Hey Buddy—Wanna Make $40 a Cow?

Grouping strategies better target nutrients to production level. ( Farm Journal, Inc. )

With today’s squeaky tight margins, there are still things you can do improve profitability.

One of the quickest ways is to go to more feeding groups. That better targets nutrients to cows’ needs, reducing feed costs and potentially increasing milk yields.

Victor Cabrera, a University of Wisconsin dairy scientist specializing in computer modeling, looked at what effect feeding and balancing rations for more groups would have on income over feed costs. For his model, he used the actual records of five Wisconsin dairy herds, ranging in size from 331 to 1,460 cows. Production in these herds ranged from 28,000 lb/cow to more than 35,000 lb/cow.

“It is clear that an economic gain results from nutritional grouping,” he says. “These gains depended on the number of groups and varied from $39/cow/year [in increased income over feed costs] for two groups, to $46 for three groups, to $47 for four groups.”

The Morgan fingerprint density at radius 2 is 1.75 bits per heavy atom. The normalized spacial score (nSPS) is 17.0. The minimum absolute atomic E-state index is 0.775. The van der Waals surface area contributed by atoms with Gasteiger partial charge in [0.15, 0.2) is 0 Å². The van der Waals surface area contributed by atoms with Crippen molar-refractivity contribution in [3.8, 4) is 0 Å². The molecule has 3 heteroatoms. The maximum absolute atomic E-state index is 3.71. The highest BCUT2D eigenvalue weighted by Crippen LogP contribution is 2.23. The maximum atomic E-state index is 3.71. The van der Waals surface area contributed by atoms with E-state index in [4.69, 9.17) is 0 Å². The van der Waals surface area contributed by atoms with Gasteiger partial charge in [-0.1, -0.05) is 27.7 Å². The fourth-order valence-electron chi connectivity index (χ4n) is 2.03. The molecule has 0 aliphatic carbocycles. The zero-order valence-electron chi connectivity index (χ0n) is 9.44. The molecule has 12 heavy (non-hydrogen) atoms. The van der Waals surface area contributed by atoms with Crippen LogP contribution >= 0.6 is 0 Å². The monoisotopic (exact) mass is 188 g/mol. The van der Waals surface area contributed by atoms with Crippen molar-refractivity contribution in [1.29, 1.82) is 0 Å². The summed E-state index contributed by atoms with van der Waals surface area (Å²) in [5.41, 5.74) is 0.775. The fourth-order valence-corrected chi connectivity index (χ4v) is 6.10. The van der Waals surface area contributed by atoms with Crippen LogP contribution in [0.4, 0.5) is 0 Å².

Keep in mind, though, that there are additional costs. “The other important factor in financial evaluation of grouping lactating cows is the extra labor needed to formulate, prepare and deliver feeds, and the extra cost of running mixers for preparing the TMR for each group separately,” he says.

“In addition, there is a labor cost related to moving cows among groups. These costs are usually farm specific and vary among herds,” he says.

But when feed costs are high and milk prices low, nutritional grouping could be more appealing, he says.

You can read his full analysis here, presented at the 2018 Florida Ruminant Nutrition Symposium.

Click here to see other tips on controlling feed costs from Bill Weiss at Ohio State University.

 

 

 
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